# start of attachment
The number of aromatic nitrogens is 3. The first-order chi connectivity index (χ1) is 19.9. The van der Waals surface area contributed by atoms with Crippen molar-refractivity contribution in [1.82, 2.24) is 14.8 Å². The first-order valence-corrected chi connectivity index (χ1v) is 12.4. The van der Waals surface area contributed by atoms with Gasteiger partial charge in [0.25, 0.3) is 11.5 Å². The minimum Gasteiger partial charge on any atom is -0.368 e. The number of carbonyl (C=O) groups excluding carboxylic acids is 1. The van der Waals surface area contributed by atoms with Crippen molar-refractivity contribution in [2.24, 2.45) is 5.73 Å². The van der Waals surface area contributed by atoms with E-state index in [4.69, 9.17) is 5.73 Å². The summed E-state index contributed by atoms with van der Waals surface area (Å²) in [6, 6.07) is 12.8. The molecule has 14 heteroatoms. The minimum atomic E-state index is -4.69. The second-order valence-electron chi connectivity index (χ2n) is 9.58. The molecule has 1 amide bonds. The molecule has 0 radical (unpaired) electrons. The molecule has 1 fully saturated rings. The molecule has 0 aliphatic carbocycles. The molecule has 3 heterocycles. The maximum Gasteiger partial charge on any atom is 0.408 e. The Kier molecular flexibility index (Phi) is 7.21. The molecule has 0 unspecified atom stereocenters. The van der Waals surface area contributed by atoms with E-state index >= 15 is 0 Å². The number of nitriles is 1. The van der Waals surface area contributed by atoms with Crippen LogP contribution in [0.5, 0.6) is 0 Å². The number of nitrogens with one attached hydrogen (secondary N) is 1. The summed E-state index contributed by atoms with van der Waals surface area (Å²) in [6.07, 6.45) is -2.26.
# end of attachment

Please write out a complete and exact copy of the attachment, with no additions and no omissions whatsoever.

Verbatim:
The number of aromatic nitrogens is 3. The first-order chi connectivity index (χ1) is 19.9. The van der Waals surface area contributed by atoms with Crippen molar-refractivity contribution in [1.82, 2.24) is 14.8 Å². The first-order valence-corrected chi connectivity index (χ1v) is 12.4. The van der Waals surface area contributed by atoms with Gasteiger partial charge in [0.25, 0.3) is 11.5 Å². The minimum Gasteiger partial charge on any atom is -0.368 e. The number of carbonyl (C=O) groups excluding carboxylic acids is 1. The van der Waals surface area contributed by atoms with Crippen molar-refractivity contribution in [2.24, 2.45) is 5.73 Å². The van der Waals surface area contributed by atoms with E-state index in [4.69, 9.17) is 5.73 Å². The summed E-state index contributed by atoms with van der Waals surface area (Å²) in [6, 6.07) is 12.8. The molecule has 14 heteroatoms. The minimum atomic E-state index is -4.69. The second-order valence-electron chi connectivity index (χ2n) is 9.58. The molecule has 1 amide bonds. The molecule has 0 radical (unpaired) electrons. The molecule has 1 fully saturated rings. The molecule has 0 aliphatic carbocycles. The molecule has 3 heterocycles. The maximum Gasteiger partial charge on any atom is 0.408 e. The Kier molecular flexibility index (Phi) is 7.21. The molecule has 0 unspecified atom stereocenters. The van der Waals surface area contributed by atoms with E-state index >= 15 is 0 Å². The number of nitriles is 1. The van der Waals surface area contributed by atoms with Crippen LogP contribution in [0.5, 0.6) is 0 Å². The number of nitrogens with one attached hydrogen (secondary N) is 1. The summed E-state index contributed by atoms with van der Waals surface area (Å²) in [6.07, 6.45) is -2.26.